Research on a genetic heart disease has uncovered a new and unexpected mechanism for heart failure.

New ALS guideline establishes national standard for managing neurodegenerative disease
The first Canadian guideline for the care and management of patients with amyotrophic lateral sclerosis (ALS) -- Lou Gehrig's disease -- recommends a patient-focused approach, with attention to holistic and emotional aspects of well-being.

New study reveals undetected rare neurodegenerative disorder that looks like Parkinson's disease
New Singapore study suggests that patients who are carriers of NIID gene mutation may also present with symptoms and signs of Parkinson's disease (PD), and respond to PD drugs.

Designed a new model to predict the life expectancy of a severe neurodegenerative disease
Researchers from IDIBELL, the University of Göttingen and the University of Münster, designed six tables, using data available at the time of diagnosis, where easily extrapolate patient's life expectancy.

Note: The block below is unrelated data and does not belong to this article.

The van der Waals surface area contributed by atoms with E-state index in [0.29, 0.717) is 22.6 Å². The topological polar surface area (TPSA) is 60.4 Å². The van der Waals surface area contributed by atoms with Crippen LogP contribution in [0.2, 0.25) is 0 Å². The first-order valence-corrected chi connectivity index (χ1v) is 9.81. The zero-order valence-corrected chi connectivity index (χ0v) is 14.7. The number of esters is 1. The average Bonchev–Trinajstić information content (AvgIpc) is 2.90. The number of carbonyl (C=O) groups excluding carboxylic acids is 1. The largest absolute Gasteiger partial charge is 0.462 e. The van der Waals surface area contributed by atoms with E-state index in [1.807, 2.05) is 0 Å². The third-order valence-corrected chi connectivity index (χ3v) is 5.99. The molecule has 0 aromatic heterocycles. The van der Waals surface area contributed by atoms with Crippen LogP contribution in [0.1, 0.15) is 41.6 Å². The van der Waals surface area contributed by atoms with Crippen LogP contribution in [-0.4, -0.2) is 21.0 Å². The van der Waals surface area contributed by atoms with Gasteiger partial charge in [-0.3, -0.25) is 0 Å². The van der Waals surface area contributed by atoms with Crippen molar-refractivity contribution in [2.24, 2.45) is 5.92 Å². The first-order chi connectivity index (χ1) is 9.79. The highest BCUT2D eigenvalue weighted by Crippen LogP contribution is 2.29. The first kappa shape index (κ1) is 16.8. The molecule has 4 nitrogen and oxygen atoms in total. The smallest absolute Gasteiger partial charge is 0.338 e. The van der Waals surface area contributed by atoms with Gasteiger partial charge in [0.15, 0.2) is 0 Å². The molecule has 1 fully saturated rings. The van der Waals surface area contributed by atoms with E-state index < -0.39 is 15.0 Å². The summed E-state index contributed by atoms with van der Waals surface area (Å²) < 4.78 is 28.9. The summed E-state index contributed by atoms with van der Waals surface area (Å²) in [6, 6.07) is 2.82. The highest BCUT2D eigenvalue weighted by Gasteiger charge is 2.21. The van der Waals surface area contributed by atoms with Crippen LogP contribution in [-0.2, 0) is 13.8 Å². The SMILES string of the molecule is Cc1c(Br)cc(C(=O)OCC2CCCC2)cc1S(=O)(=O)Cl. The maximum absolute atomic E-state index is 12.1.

AI-analyzed blood test can predict the progression of neurodegenerative disease
A new study shows artificial intelligence (AI) analysis of blood samples can predict and explain disease progression, which could one day help doctors choose more appropriate and effective treatments for patients.

New study sheds light into origins of neurodegenerative disease
New research has shed light on the origins of spinocerebellar ataxia type 7 (SCA7) and demonstrates effective new therapeutic pathways for SCA7 and the more than 40 other types of spinocerebellar ataxia.

Protein aggregation: Protein assemblies relevant not only for neurodegenerative disease
Amyloid fibrils play a crucial role in neurodegenerative illnesses. Scientists from Heinrich Heine University Düsseldorf (HHU) and Forschungszentrum Jülich have now been able to use cryo-electron microscopy (cryo-EM) to decode the spatial structure of the fibrils that are formed from PI3K SH3 domains - an important model system for research.

Temple researchers: Sorting protein in neurons defends against neurodegenerative disease
Like a sorting machine in an assembly line, a molecule known as VPS35 detects and removes defective proteins from neurons.

How mutations lead to neurodegenerative disease
Scientists have discovered how mutations in DNA can cause neurodegenerative disease.

Read More: Neurodegenerative Disease News and Neurodegenerative Disease Current Events
Brightsurf.com is a participant in the Amazon Services LLC Associates Program, an affiliate advertising program designed to provide a means for sites to earn advertising fees by advertising and linking to Amazon.com.